• Do you have a system for tracking the overall number and nature of customer messages that come to the company? Can you compare between years or quarters and assess what is working or failing?
  • How much trust do you place in employees? Do they have the freedom to handle issues and complaints as they arise?
  • Are there conditions under which an employee can lose a bonus? If so, are they enforced consistently?
  • How consistently do team leads and management personnel intervene when an employee isn’t performing up to par?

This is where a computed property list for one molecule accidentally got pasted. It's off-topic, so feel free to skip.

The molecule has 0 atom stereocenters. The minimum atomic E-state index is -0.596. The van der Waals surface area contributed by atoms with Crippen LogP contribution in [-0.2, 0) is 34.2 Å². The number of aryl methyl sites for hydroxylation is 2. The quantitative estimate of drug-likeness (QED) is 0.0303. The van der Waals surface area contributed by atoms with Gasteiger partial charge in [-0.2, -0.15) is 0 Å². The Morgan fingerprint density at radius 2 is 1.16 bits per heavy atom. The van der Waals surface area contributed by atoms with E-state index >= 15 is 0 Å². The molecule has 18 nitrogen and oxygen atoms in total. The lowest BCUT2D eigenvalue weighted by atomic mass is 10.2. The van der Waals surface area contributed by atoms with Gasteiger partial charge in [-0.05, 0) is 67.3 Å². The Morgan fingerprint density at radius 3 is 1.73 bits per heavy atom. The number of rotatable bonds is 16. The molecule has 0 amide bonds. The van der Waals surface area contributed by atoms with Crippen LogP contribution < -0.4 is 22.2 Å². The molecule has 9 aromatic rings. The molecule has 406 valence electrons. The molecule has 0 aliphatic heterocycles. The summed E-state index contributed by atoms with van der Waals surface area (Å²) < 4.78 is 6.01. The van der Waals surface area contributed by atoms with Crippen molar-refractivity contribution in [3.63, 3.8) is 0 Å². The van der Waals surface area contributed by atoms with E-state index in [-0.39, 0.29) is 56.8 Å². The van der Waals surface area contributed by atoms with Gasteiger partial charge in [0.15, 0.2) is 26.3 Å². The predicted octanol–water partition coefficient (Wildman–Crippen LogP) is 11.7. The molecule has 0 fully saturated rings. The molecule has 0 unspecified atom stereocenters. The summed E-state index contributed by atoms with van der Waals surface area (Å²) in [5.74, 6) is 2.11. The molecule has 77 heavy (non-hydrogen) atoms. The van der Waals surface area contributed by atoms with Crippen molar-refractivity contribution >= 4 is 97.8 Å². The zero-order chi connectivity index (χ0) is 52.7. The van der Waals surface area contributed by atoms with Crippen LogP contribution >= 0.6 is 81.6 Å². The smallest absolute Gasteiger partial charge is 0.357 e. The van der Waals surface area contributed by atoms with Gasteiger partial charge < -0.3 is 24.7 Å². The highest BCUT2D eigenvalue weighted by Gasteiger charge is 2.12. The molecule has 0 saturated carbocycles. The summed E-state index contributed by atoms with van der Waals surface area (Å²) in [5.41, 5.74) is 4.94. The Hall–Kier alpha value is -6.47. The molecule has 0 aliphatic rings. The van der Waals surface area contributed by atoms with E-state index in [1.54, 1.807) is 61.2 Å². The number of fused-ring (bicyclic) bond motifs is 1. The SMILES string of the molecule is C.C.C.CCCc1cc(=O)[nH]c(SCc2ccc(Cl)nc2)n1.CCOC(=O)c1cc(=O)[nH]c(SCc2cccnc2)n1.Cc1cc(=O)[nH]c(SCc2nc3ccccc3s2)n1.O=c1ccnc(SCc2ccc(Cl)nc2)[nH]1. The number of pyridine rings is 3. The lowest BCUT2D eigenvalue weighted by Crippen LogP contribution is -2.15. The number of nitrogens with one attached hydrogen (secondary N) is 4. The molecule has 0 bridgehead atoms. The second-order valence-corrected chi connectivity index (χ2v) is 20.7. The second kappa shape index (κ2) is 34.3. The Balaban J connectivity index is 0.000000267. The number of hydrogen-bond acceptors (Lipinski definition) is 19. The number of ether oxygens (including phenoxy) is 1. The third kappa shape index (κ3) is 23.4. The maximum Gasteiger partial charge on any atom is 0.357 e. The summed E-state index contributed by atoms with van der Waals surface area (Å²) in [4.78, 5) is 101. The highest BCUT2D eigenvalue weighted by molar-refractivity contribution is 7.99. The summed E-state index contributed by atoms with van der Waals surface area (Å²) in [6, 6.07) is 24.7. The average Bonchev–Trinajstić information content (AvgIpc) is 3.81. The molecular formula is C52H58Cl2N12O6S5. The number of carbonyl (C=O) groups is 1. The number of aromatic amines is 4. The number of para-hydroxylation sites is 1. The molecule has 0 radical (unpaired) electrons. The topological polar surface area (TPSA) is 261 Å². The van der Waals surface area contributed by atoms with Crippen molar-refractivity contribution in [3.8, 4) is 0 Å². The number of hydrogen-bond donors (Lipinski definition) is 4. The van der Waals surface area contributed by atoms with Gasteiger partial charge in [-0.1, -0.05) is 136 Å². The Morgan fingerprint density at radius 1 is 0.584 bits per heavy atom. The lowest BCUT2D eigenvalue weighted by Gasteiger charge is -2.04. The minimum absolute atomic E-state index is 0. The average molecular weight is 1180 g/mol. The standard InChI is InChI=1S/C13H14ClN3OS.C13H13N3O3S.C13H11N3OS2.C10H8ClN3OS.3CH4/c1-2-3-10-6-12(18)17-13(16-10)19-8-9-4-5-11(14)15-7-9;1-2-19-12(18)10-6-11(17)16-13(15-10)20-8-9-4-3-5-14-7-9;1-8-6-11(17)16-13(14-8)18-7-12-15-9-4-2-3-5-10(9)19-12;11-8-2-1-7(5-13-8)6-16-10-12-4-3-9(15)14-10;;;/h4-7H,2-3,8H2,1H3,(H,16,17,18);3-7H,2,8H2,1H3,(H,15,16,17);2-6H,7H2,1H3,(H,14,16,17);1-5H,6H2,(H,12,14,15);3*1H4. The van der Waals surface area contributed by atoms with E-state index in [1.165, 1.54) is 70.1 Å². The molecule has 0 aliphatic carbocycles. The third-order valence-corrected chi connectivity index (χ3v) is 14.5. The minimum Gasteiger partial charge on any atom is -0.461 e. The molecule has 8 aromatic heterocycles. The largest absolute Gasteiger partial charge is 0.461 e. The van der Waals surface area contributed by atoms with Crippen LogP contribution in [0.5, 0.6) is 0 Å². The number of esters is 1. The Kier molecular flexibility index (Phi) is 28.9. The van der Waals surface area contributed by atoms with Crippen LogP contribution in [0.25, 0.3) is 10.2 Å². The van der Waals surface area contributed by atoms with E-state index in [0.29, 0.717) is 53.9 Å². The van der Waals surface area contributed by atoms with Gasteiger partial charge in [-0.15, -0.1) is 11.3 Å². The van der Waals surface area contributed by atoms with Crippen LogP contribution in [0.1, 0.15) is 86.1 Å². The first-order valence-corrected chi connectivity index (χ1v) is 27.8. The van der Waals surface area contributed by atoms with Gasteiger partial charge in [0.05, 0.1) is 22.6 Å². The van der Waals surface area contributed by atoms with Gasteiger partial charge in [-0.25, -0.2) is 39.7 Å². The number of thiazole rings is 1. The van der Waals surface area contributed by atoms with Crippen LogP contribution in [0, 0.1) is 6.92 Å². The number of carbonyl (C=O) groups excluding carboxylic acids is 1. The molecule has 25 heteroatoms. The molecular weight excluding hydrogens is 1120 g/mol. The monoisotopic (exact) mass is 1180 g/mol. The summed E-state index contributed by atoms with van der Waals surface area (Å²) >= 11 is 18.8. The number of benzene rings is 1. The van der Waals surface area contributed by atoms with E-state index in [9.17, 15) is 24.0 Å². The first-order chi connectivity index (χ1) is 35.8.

• Do employees regularly hear about how they’re doing, or are issues only discussed during performance reviews?
  • What are the first steps of the company’s crisis management plan? How readily does the company take ownership of possible failures or crises?
  • How readily can the company contact those affected by a crisis or event and make amends?
  • What happens to management in the event of a major crisis? Are there consequences for failures of leadership?